In a speech yesterday, Provost Teresa Sullivan offered a glimpse at the University’s budget process and decision-making, outlining several cuts that she plans on proposing to the University Board of Regents in June.
She stressed that while these cuts will benefit the University’s budget, they will not be to the detriment of the educational experiences of students on campus.
Sullivan spoke in front of the Senate Assembly, one of the University’s leading faculty governance bodies, to update faculty on how the economic crisis has affected the University and provide specific information on some things being done to cope with anticipated decreases in state appropriations to the University.
“I’m not expecting us to get an increase in appropriations,” Sullivan said. “I just don’t think that’s in the cards.”
Sullivan said she is concerned about appropriations because the state is experiencing such tough economic times.
“I’m not angry about it because the legislature has a very difficult task,” she said. “They have declining revenues coming in and they’ve got lots of worthy agencies and causes that need the money.”
Sullivan told faculty that though the University has suffered from the current economic crisis, it has not been as adversely affected as other schools across the country because it has been dealing with the state’s financial hardships for the past several years.
Sketching out some ways University administrators are planning to continue to manage tight purse strings, Sullivan discussed five specific cost-containment measurements that will be proposed.
Among the recommendations, the University will more carefully review and likely cut back on capital projects, Sullivan said.
“We have denied or postponed requests for capital project funding,” she said. “The number of projects we were willing to go forward with have been blocked off for the time being until we’re certain that we can successfully complete those.”
Sullivan’s statements came on the same day that $69.5 million in new University projects were proposed in documents prepared for this Thursday’s Board of Regents meeting.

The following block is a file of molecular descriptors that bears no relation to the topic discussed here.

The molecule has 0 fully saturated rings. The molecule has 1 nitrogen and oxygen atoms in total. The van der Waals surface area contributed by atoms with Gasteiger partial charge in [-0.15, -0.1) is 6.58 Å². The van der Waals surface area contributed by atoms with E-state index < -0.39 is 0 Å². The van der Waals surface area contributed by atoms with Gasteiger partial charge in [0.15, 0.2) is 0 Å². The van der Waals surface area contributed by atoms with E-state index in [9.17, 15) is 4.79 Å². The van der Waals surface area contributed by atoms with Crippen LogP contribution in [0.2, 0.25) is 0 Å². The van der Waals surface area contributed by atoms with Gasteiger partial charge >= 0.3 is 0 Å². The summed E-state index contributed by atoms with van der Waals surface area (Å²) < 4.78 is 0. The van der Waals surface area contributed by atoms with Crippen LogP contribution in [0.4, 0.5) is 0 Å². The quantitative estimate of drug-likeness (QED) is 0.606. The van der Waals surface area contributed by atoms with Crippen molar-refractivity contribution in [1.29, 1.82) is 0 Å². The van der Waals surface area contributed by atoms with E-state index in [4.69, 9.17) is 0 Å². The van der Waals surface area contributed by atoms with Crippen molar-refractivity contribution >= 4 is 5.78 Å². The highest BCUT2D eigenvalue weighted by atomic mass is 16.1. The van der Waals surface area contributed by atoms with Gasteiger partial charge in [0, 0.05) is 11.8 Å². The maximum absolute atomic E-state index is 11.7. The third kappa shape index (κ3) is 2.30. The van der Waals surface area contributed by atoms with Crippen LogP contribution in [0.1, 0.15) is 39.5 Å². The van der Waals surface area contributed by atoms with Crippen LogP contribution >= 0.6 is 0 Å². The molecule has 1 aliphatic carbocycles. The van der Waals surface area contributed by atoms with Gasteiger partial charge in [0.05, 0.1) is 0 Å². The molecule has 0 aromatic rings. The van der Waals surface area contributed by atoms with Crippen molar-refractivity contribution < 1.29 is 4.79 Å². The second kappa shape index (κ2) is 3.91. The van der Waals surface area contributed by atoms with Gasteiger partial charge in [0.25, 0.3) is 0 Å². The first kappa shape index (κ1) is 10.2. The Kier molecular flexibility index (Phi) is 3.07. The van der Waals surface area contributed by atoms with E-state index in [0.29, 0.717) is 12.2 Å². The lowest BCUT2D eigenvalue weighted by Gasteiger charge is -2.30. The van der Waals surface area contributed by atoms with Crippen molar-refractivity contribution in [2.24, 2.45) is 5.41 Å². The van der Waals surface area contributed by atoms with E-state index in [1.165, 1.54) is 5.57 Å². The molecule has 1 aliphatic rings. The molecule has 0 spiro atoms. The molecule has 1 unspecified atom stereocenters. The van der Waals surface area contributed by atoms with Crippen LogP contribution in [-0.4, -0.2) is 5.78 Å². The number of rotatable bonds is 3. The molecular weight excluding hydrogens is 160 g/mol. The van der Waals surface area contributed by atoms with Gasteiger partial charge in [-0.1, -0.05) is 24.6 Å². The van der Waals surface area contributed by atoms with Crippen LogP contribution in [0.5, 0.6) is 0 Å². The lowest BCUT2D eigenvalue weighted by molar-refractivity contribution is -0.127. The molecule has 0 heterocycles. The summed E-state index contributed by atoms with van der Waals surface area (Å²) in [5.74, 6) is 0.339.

Sullivan said she and other administrators are also currently exploring purchasing and outsourcing possibilities that would allow the University to utilize its size and scale.
Specifically, Sullivan said she was currently exploring changes to the University’s telephone service, as many phones on campus aren’t used within the course of a month.
“Twenty percent of the telephones at the University neither receive nor make a call in a month,” Sullivan said pointing out that eliminating some phone lines, especially in residence halls, could save money.
Additionally, Sullivan said limiting vendor options could allow the University to qualify for lower pricing, saving the University money.
“Why should we let people buy 28 colors of Post-it notes? Couldn’t we get by with just 14 colors of Post-it notes instead?” she said. “If we can limit vendor options in that way, we can typically achieve cost savings in what the vendor eventually charges us.”
Sullivan also said a one-year waiting period for the University’s retirement savings plan would be implemented for all new hires.
“For new hires there will now be a waiting period of one year before the retirement savings plan begins,” she said. “That one change surprisingly saves about $6 million a year, which is a lot of money for the general fund.”
Sullivan discussed changes that will be made to employee health benefit plans as well. The measure, which was discussed last fall and was officially made public last month, will increase employees’ expected contribution to health care plans from 20 percent to 30 percent.
Finally, Sullivan said University administrators would review their processes and develop a set of best practices for the use of gifted funds.
Sullivan said that together these proposals, which will likely be paired with other cost-cutting measures, will help to cut expenses while not interfering with the quality of education offered to students.
Over the past several years, the University has made several similar cost-cutting measures, which have saved approximately $135 million. Some measures have included combining information technology services to increase efficiency, implementing more energy efficient processes and better using existing classrooms.
The finalized budget proposal will be submitted to the Board of Regents at its June meeting. Last year was the first year the budget was submitted in June. Previously the budget had been submitted in July.
Sullivan said by finalizing the budget in June, incoming freshmen will know what tuition will be earlier in the summer, but that the University will then be put at greater risk.
“That was a change I initiated, because I thought it was fundamentally unfair to freshmen for them not to have any idea what they were going to be paying until sometime towards the end of July,” she said. “The trade-off is that our freshmen will know sooner what their tuition will be, but we’ll be less certain about what state appropriations will look like.”